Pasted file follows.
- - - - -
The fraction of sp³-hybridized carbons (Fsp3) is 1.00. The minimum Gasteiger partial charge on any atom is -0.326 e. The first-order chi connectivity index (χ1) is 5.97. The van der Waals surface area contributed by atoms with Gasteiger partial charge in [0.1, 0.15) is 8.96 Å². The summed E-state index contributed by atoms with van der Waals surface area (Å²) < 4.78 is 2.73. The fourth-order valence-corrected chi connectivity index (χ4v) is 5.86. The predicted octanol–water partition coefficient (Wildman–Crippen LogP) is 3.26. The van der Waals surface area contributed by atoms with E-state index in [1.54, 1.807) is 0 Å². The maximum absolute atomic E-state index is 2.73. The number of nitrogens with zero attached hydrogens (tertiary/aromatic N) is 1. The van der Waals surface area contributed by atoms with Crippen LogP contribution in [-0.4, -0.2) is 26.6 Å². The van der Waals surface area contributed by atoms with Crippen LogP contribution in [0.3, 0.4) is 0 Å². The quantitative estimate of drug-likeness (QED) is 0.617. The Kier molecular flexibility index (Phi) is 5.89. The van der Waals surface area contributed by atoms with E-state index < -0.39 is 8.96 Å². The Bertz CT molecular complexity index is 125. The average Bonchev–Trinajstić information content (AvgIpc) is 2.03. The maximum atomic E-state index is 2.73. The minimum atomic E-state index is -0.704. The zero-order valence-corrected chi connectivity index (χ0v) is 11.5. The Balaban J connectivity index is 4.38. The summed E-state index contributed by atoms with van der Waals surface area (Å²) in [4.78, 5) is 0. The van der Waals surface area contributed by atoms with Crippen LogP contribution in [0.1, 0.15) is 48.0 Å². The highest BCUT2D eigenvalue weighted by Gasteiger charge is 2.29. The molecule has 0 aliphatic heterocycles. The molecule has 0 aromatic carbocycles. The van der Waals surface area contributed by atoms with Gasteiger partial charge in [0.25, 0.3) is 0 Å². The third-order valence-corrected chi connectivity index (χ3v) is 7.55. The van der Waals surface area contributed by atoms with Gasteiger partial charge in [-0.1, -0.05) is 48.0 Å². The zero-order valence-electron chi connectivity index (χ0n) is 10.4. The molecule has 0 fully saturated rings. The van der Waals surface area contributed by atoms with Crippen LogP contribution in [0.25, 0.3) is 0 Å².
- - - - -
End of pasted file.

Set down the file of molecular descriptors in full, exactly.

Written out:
The fraction of sp³-hybridized carbons (Fsp3) is 1.00. The minimum Gasteiger partial charge on any atom is -0.326 e. The first-order chi connectivity index (χ1) is 5.97. The van der Waals surface area contributed by atoms with Gasteiger partial charge in [0.1, 0.15) is 8.96 Å². The summed E-state index contributed by atoms with van der Waals surface area (Å²) < 4.78 is 2.73. The fourth-order valence-corrected chi connectivity index (χ4v) is 5.86. The predicted octanol–water partition coefficient (Wildman–Crippen LogP) is 3.26. The van der Waals surface area contributed by atoms with E-state index in [1.54, 1.807) is 0 Å². The maximum absolute atomic E-state index is 2.73. The number of nitrogens with zero attached hydrogens (tertiary/aromatic N) is 1. The van der Waals surface area contributed by atoms with Crippen LogP contribution in [-0.4, -0.2) is 26.6 Å². The van der Waals surface area contributed by atoms with Crippen LogP contribution in [0.3, 0.4) is 0 Å². The quantitative estimate of drug-likeness (QED) is 0.617. The Kier molecular flexibility index (Phi) is 5.89. The van der Waals surface area contributed by atoms with E-state index < -0.39 is 8.96 Å². The Bertz CT molecular complexity index is 125. The average Bonchev–Trinajstić information content (AvgIpc) is 2.03. The maximum atomic E-state index is 2.73. The minimum atomic E-state index is -0.704. The zero-order valence-corrected chi connectivity index (χ0v) is 11.5. The Balaban J connectivity index is 4.38. The summed E-state index contributed by atoms with van der Waals surface area (Å²) in [4.78, 5) is 0. The van der Waals surface area contributed by atoms with Crippen LogP contribution in [0.1, 0.15) is 48.0 Å². The highest BCUT2D eigenvalue weighted by Gasteiger charge is 2.29. The molecule has 0 aliphatic heterocycles. The molecule has 0 aromatic carbocycles. The van der Waals surface area contributed by atoms with Gasteiger partial charge in [0.25, 0.3) is 0 Å². The third-order valence-corrected chi connectivity index (χ3v) is 7.55. The van der Waals surface area contributed by atoms with Gasteiger partial charge in [-0.1, -0.05) is 48.0 Å². The zero-order valence-electron chi connectivity index (χ0n) is 10.4. The molecule has 0 fully saturated rings. The van der Waals surface area contributed by atoms with Crippen LogP contribution in [0.25, 0.3) is 0 Å².